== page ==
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Structure and Function of the Vertebrate Gut

  • Hydrochloric acid (HCl) maintains a pH of 1 – 3 in the stomach fluid, which activates the conversion of pepsinogen to pepsin.

  • Mucus secreted by the stomach mucosa coats the walls of the stomach and protects them from being eroded and digested by HCl and pepsin.

  • When walls of the stomach are exposed directly to HCl and pepsin, an ulcer can result.


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Figure 50.13 The Stomach (Part 1)


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Figure 50.13 The Stomach (Part 2)


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Structure and Function of the Vertebrate Gut

  • The muscles in the walls of the stomach contract to churn its contents and mix them with the stomach secretions.

  • Peristaltic contractions of the stomach push the digested food toward the bottom end of the stomach and into the beginning of the intestine through the pyloric sphincter.

  • When this partially digested food leaves the stomach, then it is called chyme.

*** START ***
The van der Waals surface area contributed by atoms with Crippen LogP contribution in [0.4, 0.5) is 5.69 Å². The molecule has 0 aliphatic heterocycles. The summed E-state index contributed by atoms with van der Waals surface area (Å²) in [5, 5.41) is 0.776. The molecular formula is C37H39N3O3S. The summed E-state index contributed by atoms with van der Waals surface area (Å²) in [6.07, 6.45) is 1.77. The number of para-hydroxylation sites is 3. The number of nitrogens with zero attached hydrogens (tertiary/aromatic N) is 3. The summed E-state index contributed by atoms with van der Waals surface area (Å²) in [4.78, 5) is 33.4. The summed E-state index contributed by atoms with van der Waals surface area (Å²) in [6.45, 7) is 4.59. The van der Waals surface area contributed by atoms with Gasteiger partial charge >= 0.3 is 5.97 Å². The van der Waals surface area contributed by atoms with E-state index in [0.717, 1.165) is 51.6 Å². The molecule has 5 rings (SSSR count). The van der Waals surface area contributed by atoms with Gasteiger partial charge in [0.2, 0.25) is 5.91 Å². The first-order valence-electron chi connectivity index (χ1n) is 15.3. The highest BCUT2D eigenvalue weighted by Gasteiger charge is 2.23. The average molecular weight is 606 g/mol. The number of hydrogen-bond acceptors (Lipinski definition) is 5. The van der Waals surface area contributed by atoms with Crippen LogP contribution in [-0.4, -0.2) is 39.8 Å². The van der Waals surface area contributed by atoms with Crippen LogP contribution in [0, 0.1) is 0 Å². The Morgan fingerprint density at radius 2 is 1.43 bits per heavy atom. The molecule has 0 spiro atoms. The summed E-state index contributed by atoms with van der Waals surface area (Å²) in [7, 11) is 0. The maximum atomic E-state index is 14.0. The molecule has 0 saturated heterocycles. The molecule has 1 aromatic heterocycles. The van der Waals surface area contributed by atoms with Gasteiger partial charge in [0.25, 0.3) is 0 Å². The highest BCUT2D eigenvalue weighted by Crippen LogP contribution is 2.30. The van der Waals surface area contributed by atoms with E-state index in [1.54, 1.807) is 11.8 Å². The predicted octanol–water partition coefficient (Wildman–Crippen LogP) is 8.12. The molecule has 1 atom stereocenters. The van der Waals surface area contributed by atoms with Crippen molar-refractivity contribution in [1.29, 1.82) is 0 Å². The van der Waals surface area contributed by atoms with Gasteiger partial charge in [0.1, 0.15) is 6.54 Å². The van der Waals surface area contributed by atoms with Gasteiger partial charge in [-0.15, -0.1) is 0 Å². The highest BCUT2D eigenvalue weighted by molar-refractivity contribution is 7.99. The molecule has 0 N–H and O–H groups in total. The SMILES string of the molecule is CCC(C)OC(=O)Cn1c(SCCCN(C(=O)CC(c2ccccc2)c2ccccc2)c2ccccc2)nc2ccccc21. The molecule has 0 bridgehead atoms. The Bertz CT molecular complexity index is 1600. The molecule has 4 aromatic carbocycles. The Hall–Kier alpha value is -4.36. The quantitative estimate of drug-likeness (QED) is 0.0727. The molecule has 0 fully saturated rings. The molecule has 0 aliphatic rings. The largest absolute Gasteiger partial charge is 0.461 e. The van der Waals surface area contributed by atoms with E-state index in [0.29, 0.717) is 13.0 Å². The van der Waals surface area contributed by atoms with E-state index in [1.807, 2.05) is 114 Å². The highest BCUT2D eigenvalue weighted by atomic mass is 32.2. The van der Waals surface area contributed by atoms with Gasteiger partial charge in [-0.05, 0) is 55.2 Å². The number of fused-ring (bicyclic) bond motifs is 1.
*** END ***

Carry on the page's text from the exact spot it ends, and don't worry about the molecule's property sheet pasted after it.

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Structure and Function of the Vertebrate Gut

  • In the small intestine, the digestion of carbohydrates and proteins continues, and the digestion of fats and the absorption of nutrients begins.

  • The small intestine has three sections: The duodenum is the initial section and is the site of most digestion.

  • The jejunum and the ileum carry out 90 percent of the absorption of nutrients.


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Structure and Function of the Vertebrate Gut

  • The liver and the pancreas provide many of the specialized enzymes required for digestion.

  • The liver produces bile, which aids in fat digestion.

  • Bile is secreted from the liver and flows through a branch of the hepatic duct to the gallbladder, where it stored until it is needed.

  • When fat enters the duodenum, bile is squeezed into the common bile duct, where it flows into the duodenum.


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Structure and Function of the Vertebrate Gut

  • Bile is an emulsifier – a substance that prevents oil droplets from aggregating.

  • Bile emulsifies fats and greatly increases the surface area of the fats that are exposed to lipases.